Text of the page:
South Korea is reportedly developing its own missile defense system. The Korea Air and Missile Defense (KAMD) system is said to include upgraded versions of the American Patriot system as well as ship-borne SM-2 missiles and domestically-produced medium-range surface-to-air missiles.
The question is whether the new KAMD system will be able to counter the Iskander.
A parallel concern is why Seoul will not integrate its current or future defensive systems with the American Patriot and the THAAD systems currently positioned on the peninsula.
Tiered and fully integrated missile defense systems would be superior to isolated systems of differing capabilities – operated by two separate entities, no less.
The explanation is that – perhaps quite unwittingly – South Korea boxed itself into a corner during talks with China about the latter’s objections to the deployment of THAAD on the Korean Peninsula. Seoul promised Beijing that South Korea would not link its missile defenses with the new American system.
The question is whether the new KAMD system will be able to counter the Iskander
The critical dilemma now facing South Korean President Moon Jae-in is whether to alienate a major South Korean trading partner – China – or to join forces with its only defense partner – the United States – in shielding his country against the threat posed by this new and very challenging North Korean missile.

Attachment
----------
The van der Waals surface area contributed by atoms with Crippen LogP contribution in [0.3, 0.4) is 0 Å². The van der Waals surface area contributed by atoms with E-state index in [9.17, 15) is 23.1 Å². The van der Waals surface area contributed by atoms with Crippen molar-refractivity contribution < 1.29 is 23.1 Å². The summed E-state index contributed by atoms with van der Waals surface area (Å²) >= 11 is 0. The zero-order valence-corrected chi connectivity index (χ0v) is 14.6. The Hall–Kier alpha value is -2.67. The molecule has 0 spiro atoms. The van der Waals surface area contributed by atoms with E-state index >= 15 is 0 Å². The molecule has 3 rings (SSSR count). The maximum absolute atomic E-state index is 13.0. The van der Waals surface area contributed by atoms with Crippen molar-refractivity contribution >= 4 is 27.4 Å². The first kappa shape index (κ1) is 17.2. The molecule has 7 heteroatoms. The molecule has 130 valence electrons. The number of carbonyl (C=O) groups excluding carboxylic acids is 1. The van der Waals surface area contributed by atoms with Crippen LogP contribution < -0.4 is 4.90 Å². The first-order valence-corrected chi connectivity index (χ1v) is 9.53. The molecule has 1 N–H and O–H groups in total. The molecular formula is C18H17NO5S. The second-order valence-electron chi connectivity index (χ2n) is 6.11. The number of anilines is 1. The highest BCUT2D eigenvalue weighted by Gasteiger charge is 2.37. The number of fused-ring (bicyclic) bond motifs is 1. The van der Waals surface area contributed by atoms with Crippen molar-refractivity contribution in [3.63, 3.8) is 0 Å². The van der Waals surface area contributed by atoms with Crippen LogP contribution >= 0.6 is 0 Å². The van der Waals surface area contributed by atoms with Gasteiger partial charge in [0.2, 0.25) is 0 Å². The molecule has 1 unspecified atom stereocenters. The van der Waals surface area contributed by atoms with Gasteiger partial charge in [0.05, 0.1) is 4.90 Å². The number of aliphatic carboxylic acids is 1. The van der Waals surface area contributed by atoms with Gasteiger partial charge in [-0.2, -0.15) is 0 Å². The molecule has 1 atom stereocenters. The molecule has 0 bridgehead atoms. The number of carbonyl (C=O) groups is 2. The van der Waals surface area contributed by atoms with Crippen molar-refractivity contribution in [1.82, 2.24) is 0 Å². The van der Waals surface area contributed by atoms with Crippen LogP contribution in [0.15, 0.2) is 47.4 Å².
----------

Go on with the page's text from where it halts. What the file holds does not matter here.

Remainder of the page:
How Moon responds to this conundrum will also answer the question of whether the United States ought to be involved in the defense of South Korea.
Robert E. McCoy is a retired U.S. Air Force Korean linguist and analyst/reporter who was stationed in Asia for more than fourteen years. He continues to follow developments in East Asia closely. Mr. McCoy’s book Tales You Wouldn’t Tell Your Mother is now out. He can be contacted via his website http://musingsbymccoy.com/ which also lists his previous essays and has personal vignettes on Asia (Tidbits) not published elsewhere.